Hol­i­days cre­ate in-law drama

Star Tribune - - ADVICE & GAMES - Send Ask Amy ques­tions to Amy Dickinson at askamy@amy­dick­in­son. com. Twit­ter: @ask­ingamy

I am hav­ing in­law trou­bles. About five years ago I asked my sis­ters-in-law if we could move the an­nual Christ­mas fam­ily gath­er­ing from a Sun­day to a Satur­day so that one of my kids could at­tend. He lives quite a dis­tance away and would have to miss work on the Mon­day af­ter if he at­tended the party. The oth­ers live lo­cally.

The re­sponse was: “No, this is the day we al­ways do it.” Each suc­ces­sive year, I made this re­quest when the ad­vance e-mail came out, and I was re­peat­edly re­fused. This year I did not even get an e-mail, but I was in­formed ear­lier than nor­mal of the event by my niece.

I am de­pressed and de­mor­al­ized by the ex­clu­sion of my child and by be­ing ex­cluded from the con­ver­sa­tion. I have asked my part­ner to ap­proach his sib­lings, but I am not sure what will change. Do you have any sug­ges­tions?

Dear Amy:

I sym­pa­thize with you — re­ally I do, be­cause no­body likes a sis­terin-law ex­clu­sion story bet­ter than yours truly.

But you are not host­ing this party. Some­one else is. You made your re­quest to change the day for the sake of one per­son’s work and travel sched­ule and were told no. Ask­ing the same ques­tion ev­ery year and al­ways get­ting the same an­swer is the very def­i­ni­tion of so­cial mad­ness, and it is start­ing to re­flect poorly on you.

Hol­i­day par­ties in­volv­ing groups of peo­ple do tend to be­come set in stone. It is re­ally not for you to say what change might be easy for oth­ers. Oth­ers in your in­law fam­ily group might have in-laws them­selves who are vy­ing for hol­i­day at­ten­tion. So chang­ing a hol­i­day party by one day might throw off scores of other peo­ple.

It is a shame that your son can’t ever at­tend this party. You and your husband might make some head­way by of­fer­ing to host it one year, and

Amy says:

giv­ing Satur­day a try.

It is not al­ways easy to be a sis­ter-in-law, es­pe­cially when you feel that a special so­cial bond has not been ex­tended to you. But you may have to ac­cept you are not a fam­ily mem­ber with vot­ing rights, but one of many guests. You should not en­ter this sea­son de­ter­mined to be hurt.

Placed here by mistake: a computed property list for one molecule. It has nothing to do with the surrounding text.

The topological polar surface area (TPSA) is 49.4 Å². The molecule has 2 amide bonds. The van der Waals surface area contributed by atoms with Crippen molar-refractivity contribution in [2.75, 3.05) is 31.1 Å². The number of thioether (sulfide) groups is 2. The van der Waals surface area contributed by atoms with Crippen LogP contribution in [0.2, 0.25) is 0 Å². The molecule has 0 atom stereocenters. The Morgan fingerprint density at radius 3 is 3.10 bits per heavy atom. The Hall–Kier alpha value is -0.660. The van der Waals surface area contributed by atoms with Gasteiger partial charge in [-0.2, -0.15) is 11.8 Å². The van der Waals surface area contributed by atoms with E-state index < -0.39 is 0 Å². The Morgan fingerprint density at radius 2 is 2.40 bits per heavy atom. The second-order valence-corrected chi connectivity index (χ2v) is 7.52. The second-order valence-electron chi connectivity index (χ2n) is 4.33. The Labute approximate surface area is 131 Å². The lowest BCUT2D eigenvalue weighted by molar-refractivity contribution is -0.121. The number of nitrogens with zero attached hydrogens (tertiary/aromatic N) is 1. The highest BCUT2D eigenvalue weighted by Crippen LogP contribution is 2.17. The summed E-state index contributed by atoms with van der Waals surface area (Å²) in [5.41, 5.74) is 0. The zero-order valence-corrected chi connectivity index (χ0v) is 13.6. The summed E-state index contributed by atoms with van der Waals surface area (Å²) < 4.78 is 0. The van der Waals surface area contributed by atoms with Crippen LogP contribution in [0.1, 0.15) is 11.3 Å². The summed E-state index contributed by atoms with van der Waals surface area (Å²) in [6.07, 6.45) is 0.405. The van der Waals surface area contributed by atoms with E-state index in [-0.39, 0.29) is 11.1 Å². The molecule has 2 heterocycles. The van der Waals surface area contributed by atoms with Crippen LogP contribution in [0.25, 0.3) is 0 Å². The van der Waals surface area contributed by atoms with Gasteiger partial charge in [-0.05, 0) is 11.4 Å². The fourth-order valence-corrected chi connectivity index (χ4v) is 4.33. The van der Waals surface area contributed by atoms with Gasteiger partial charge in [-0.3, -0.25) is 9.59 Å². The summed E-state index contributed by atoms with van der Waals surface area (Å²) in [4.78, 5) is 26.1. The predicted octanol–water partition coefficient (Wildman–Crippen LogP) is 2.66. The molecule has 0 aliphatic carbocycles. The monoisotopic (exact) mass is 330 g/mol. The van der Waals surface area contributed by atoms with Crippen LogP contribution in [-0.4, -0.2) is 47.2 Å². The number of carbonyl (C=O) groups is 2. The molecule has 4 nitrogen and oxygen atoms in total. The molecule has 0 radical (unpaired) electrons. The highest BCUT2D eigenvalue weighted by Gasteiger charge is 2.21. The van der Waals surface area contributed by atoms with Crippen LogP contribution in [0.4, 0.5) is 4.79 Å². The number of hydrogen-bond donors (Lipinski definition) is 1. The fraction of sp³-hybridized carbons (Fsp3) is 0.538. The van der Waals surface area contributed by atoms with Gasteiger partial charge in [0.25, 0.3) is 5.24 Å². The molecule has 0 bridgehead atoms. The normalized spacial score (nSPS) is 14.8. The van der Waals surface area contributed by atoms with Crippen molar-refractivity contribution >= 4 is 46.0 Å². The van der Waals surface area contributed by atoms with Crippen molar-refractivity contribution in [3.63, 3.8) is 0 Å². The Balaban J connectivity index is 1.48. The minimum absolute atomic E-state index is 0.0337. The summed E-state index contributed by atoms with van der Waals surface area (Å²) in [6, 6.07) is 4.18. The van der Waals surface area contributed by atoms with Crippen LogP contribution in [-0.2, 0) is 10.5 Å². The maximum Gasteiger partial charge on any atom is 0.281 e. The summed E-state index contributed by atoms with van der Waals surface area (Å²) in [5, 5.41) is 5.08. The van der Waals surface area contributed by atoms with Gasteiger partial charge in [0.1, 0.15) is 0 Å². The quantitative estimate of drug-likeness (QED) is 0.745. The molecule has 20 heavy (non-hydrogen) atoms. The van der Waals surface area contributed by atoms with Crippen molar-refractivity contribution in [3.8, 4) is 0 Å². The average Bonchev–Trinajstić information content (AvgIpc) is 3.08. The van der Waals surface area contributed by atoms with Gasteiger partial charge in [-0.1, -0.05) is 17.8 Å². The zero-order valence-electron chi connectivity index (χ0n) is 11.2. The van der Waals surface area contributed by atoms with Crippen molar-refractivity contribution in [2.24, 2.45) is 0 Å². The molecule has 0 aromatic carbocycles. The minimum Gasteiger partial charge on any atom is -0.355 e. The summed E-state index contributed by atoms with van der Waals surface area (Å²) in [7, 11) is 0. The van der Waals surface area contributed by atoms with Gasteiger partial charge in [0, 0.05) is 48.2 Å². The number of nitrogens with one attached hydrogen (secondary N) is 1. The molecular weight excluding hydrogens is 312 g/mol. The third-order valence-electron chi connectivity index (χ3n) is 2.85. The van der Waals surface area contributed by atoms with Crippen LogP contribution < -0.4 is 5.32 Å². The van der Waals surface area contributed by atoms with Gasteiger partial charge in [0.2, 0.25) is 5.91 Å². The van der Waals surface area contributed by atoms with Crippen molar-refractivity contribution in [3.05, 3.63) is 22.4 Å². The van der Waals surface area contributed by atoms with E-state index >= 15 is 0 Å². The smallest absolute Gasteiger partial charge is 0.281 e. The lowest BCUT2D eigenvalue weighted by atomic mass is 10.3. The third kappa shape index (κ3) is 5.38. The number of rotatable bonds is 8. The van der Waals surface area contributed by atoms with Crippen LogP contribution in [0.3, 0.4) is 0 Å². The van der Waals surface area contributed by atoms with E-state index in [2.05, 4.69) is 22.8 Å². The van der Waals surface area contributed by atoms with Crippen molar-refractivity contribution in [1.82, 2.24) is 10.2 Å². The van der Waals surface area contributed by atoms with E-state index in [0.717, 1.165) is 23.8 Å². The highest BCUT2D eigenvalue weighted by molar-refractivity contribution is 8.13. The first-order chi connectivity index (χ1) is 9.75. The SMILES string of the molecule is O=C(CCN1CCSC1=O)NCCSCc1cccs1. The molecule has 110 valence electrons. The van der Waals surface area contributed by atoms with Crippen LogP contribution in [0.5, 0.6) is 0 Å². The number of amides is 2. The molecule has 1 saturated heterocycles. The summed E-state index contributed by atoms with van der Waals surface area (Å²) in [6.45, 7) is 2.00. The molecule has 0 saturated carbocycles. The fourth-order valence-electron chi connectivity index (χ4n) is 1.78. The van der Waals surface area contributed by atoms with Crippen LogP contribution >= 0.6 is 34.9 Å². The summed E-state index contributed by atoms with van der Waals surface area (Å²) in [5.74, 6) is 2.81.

Deal­ing with ex-pal Dear Amy:

Sev­eral weeks ago, while un­der the in­flu­ence of al­co­hol, a (for­mer) friend of my husband’s posted some in­sult­ing and un­true com­ments about him on the web­site of a so­cial group to which we all be­long.

The site’s di­rec­tor spot­ted the remarks within hours and re­moved them. Many weeks later, the in­di­vid­ual has sobered up but has not apol­o­gized and, in fact, has told a mu­tual friend that he has no in­ten­tion of ever apol­o­giz­ing.

We find our­selves in so­cial sit­u­a­tions with him about ev­ery week or two. We want noth­ing to do with him, but don’t want to make oth­ers un­com­fort­able. How do we han­dle this?

It would be wis­est if your husband could con­tact this per­son di­rectly and pri­vately, and sim­ply ask for an apol­ogy: “I was re­lieved when these un­true state­ments were re­moved from the site, but I am still con­cerned that you pub­lished them at all. I would re­ally ap­pre­ci­ate an apol­ogy from you so that we can all move on.”

If your husband makes this ap­peal and doesn’t re­ceive an an­swer (or if the per­son re­sponds neg­a­tively), then your husband should choose to be the big­ger per­son and re­main cor­dial, while keep­ing an arm’s length from the for­mer friend when you are all thrown to­gether.

7. Voice used by male singers to ex­tend their nor­mal range up­ward.

8. The high­est male voice, gen­er­ally in the falsetto regis­ter.

9. The last singer of this voice, Alessan­dro Moreschi, died in 1922.

Amy says:

An. so wt er rs s:a

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